There's something else about the zombie genre that appeals to me. It took me years to realize what it is: I'm afraid of it.

Most people, I think, enjoy horror movies because they represent something they fear. Whether it be vampires, werewolves, zombies, alien invaders, ghosts, or what have you, people like to face up to those irrational terrors. I'm not sure exactly why this is; I'm no psychologist. It's a need of some sort. That's good enough for me. Other movie monsters don't give me that thrill/chill like zombies.

It's deeper than that, though (bear with me here). The nightmares I've had regarding the walking dead don't revolve around being chased by them. It's always a fear of becoming one of them. That, I feel, is what makes the zombie such a gruesome and formidable enemy in the horror genre. Sure, in most tales, a vampire or werewolf's bite can make you one of them, but not always. Besides, being a vampire means still being you, essentially, and a werewolf only need fear the moon three nights a month.

Zombies are forever.

To me, the fear of losing one's self, one's humanity, is what makes the idea so appalling. Zombies were once ordinary people, like you or me, who now shamble about, rotting, filthy, devouring their own kind, mindless. And there it is: mindless. The thought of losing who I am, my identity, individuality, personality, memories, hopes, dreams, loves, LIFE, frightens the hell out of me.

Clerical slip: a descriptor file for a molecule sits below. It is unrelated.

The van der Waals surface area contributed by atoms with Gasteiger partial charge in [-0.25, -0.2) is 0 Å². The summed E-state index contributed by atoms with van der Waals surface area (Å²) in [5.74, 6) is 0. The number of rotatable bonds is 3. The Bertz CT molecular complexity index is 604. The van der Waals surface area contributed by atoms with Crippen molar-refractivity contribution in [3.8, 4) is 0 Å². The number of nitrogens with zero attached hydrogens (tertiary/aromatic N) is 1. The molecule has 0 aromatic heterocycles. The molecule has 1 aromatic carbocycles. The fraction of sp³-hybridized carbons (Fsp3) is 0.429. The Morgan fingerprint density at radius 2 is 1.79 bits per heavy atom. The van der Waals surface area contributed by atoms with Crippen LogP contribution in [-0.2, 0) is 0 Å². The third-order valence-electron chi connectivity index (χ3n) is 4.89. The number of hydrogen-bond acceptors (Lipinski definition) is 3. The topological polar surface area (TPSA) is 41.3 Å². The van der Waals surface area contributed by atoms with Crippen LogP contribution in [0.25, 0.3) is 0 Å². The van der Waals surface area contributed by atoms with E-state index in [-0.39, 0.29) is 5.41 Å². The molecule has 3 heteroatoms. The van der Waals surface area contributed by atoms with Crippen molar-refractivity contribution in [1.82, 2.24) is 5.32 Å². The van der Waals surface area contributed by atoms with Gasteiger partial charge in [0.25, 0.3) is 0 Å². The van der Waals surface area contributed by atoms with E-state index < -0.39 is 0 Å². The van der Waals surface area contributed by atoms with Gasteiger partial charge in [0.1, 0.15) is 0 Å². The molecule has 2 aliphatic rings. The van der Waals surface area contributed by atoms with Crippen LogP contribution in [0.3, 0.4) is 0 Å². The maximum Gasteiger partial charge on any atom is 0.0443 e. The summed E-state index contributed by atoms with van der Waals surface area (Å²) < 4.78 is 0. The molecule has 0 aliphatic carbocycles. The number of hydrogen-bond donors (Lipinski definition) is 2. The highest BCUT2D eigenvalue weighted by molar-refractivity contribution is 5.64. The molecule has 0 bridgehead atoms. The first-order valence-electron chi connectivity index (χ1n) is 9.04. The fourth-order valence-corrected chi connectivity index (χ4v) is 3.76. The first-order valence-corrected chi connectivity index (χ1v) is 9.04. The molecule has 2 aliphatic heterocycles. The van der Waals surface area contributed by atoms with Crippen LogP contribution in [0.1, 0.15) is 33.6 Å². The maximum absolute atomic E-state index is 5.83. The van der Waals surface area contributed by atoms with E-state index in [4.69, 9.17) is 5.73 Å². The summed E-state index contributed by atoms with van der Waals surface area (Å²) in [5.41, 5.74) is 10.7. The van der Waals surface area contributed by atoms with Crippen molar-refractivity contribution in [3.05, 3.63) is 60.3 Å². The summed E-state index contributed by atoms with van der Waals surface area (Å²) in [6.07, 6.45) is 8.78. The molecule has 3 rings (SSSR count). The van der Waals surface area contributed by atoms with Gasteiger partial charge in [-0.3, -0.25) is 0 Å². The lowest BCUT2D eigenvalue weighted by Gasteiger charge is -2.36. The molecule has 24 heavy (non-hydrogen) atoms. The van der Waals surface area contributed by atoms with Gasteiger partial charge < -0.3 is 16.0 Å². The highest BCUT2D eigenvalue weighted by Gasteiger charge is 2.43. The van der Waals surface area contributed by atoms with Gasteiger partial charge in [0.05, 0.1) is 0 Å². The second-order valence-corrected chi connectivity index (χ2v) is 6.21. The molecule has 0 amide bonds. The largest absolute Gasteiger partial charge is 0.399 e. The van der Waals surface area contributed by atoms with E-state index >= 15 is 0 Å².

Some zombie purists (what the hell does that even mean?) complain that movies such as 28 Days Later (one of my favorites) are not really 'zombie' movies. "No," they sniff, "they are Infected, not zombies!" Well lah-de-freakin'-dah! To me, the Borg from Star Trek are a classic example of the zombie mythos. Infected, Borg, zombie... it all boils down to stripping one's humanity away. And that scares the hell out of me.

I'm about to go off on a tangent here. Just hang in there. It relates, trust me.

I don't use drugs, nor do I drink alcohol. No, I'm not going to start preaching here. To each his own. Now I've never smoked pot or taken anything stronger than a prescription painkiller, and that was only in extreme conditions. Normally, I'd rather bear up under the pain if I can. As for alcohol, I beat that particular demon years ago. I've been sober for over 20 years, and the world is a better place for it. What I learned from my drinking days was this: That's not me. I lose my temper when drunk, want to fight anyone and everyone (and everything, including walls, cabinet doors, mannequins, etc.).